The Eiteljorg Museum of American Indians and Western Art in Indianapolis has a collection that is so admired that it has packaged one of its exhibitions and is traveling it out West – among other places, to the Monterey Museum of Art.
Blake Little: Photographs from the Gay Rodeo were taken between 1988 and 1992. It is about camaraderie, bucking broncos, rodeo clowns, cowboy gear and fashion. But it’s also about the gay community, at the peak of the HIV/AIDS crisis, seeking support from each other.
Little became part of the gay rodeo, competing in bull riding, and he photographed the scene from within. Those photographs capture the intersection of masculinity and queerness, and reclaim some of the mythos of rodeo and ranching, while reminding viewers that LGBTQ+ people, not feeling safe and welcome in mainstream rodeo, had to create their own separate spaces.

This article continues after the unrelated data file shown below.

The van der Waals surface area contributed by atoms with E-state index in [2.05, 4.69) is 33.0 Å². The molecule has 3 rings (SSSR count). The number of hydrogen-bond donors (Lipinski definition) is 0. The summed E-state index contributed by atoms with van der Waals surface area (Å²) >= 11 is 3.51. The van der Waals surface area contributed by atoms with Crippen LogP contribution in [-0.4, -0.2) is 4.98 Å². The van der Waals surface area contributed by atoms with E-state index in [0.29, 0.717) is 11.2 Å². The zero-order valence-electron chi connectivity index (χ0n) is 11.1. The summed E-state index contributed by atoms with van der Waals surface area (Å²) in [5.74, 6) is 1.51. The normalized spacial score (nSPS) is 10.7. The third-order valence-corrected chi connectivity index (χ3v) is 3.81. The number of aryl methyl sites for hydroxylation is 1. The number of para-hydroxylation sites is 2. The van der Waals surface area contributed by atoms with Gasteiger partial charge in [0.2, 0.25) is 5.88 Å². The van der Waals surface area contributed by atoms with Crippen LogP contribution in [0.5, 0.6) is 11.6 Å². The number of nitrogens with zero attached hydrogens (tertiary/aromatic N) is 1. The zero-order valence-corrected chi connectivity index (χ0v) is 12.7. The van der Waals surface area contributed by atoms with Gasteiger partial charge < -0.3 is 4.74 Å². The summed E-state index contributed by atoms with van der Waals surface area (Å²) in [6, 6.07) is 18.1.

Stuart Chase, MMA’s executive director, shepherds the show into Monterey in time to coincide with the California Rodeo Salinas, as well as the museum’s 60th anniversary year.
“The images are terrific,” Chase writes by email. “Black/white and in all respects documentary in nature, portraiture, and by a Californian. The images read simply as ‘cowboy.’”
He’s right. They don’t present as particularly “gay.” They are Americana portraits of a kind of old-school grit that seems to belong to another time, another life.
“It does bring attention to the diversity within the rodeo circuit and American culture,” Chase says. And it serves as a reminder of people’s longing to belong to something bigger than themselves.